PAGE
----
Here too. i found that sending a "I would love your milk but even if you dont pick us, I really love that you are offering to help complete strangers because you want the best for all babies" message. Trust me, the "want" posts are far greater than the "have" posts. The tip is to seek out donors who have already donated but who might still have more milk or who have pumped more but never got around to posting it. 90% of that milk came from ONE donor who lives 30 miles from me and has a 4 month old daughter she is EPing for.

i also found that having a legitimate need for donor milk makes people want to help more and the fact that i gave donor milk to my first 2 and i am passionate about breastmilk for babies, helps too. I had a traumatic breast reduction, gastric bypass, suffer with hypothyroid and have IGT (insufficient glandular tissue) but that doesn't stop me from breastfeeding. My left breast has a quarter of its ducts and my right breast has no ducts, but still, with all the medical issues, I made the choice to breastfeed and provide my children with breastmilk, even if it came from another mother. I feel my need is greater than someone who posts "milk wanted. tried for a few days but couldn't make enough milk so I need donor milk" kinda thing.

I share my story with them http://worldmilksharing.net/stories/...ira-and-piper/), am happy to pay for storage bags and love to keep them involved with my pregnancy and birth when it happens. my donors become a part of my family. I feel like most donors are sacrificing a LOT to provide milk to us and they really just want to be appreciated. I bring them diapers, wipes, homemade cards, crafts that we make etc and all of them are still active in our life, 5+ years later. I have entire scrapbooks devoted to their milk donors and my girls love to hear me talk about their "milk mamas" I never judge someone in public with a bottle because (unless I see them mixing it with water), I have no way of knowing if its donor milk, their own pumped milk, or formula. My girls (5 and 3) are VERY comfortable with nursing but also understand that sometimes, no matter what, some mamas can't make enough and milk from another mama is just as yummy and nutritious.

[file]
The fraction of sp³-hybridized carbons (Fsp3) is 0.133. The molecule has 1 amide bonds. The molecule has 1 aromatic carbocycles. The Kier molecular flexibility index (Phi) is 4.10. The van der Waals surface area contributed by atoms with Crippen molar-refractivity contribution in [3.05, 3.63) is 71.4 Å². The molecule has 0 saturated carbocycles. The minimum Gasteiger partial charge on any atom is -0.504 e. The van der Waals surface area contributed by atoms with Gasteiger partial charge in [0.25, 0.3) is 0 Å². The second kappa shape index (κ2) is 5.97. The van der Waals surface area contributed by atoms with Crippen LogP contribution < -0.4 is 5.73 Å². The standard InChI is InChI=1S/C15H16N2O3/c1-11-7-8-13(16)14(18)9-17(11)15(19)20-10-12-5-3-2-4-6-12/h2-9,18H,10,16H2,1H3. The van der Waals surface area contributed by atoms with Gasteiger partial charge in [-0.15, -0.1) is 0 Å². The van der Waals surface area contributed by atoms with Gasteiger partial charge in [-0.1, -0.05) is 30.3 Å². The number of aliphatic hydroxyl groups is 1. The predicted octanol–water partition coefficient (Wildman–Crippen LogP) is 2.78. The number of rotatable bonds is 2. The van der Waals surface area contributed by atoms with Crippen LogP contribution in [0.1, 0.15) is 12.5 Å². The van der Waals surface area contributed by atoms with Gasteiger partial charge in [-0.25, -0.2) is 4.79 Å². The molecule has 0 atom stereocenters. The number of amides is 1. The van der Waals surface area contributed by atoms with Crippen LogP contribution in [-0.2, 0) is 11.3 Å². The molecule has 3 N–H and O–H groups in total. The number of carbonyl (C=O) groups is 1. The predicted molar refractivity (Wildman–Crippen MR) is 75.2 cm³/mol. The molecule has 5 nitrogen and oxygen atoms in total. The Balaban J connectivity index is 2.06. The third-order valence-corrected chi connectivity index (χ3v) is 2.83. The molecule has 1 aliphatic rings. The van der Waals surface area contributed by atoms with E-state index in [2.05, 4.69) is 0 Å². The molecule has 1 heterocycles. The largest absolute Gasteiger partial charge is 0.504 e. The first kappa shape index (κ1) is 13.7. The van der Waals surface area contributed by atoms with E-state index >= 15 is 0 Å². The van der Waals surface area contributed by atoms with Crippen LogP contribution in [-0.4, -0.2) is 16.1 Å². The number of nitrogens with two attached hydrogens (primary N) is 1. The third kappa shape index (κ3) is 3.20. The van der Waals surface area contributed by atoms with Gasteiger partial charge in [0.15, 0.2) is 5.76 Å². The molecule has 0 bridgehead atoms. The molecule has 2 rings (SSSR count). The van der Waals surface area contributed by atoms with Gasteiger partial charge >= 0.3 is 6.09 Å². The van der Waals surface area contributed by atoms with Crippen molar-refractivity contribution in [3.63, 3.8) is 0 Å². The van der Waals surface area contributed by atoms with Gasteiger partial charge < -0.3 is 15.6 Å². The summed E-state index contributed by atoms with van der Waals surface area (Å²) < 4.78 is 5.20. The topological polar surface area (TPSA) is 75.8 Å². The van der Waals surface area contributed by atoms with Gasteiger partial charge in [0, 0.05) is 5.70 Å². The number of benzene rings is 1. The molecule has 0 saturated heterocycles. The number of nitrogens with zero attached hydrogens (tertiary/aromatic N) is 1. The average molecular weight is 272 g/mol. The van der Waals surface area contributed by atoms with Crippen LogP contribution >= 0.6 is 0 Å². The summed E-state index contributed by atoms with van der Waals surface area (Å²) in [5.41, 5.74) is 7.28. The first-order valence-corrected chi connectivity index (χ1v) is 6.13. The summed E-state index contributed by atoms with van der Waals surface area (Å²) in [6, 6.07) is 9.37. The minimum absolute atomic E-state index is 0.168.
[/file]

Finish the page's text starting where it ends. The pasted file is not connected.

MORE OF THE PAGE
Again, i know its not for everyone and there IS a level of effort involved but I feel deeply that until hospital stop sabotaging breastfeeding by sending new mothers home with bags of formula AND women make a real effort to educate themselves on lactation, the rates of "failed breastfeeders" will continue to rise.
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Old 02-11-2013, 05:56 PM   #488
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Re: Deciding not to breast feed in advancei

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Originally Posted by JustSomeChickVee View Post
you must live in an area with a decent BF rate. I'm in South Florida and could NEVER find that much milk!
No, not really. In fact, I only know a few people who breastfeed and many more who go straight to formula. Most of South Florida is WAY more BF friendly than central florida and I see a TON of posts on HM4HM in the Miami/Tampa corridor.
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Old 02-11-2013, 06:00 PM   #489
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Re: Deciding not to breast feed in advancei

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Originally Posted by JennTheMomma View Post
It really depends on where you live. In some parts donor milk, mother to mother, is not common and you can only get it from a milk bank if you have a preemie or sick baby that relies on BM. Other parts you can get a ton easy. When I used donor milk I got 3,000 ounces from one woman (she had a massive over supply and it was only 6 months worth of pumping). Other times I had several donors at once and had to use my mom's freezer because of the over stock.

There are several places you can look for donors. Milkshare, Human Milk 4 Human Babies and Eats on Feets are the most common. Some states have a different local one, and there is an online milk bank, I forget the name, that ships milk to you from California. Their milk is screened and everything.
I think it depends on how much effort you want to put into it. I had plenty of donors in Maryland (20 donors total) and I have had far less offers after moving to the South (Florida) but even if I had to pay to have it shipped from another state (which we did when living in MD and found a donor that pumped an astonishing 160oz extra PER DAY), I would do it in a heartbeat over giving my girls formula. it is more difficult that driving to the grocery store or Target and buying a can of dehydrated cows milk for sure, but for some of us, it's worth it.
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Old 02-11-2013, 06:03 PM   #490
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Re: Deciding not to breast feed in advancei

I'll make sure to let everyone know who couldn't make milk or find donor milk that they simply didn't want it enough.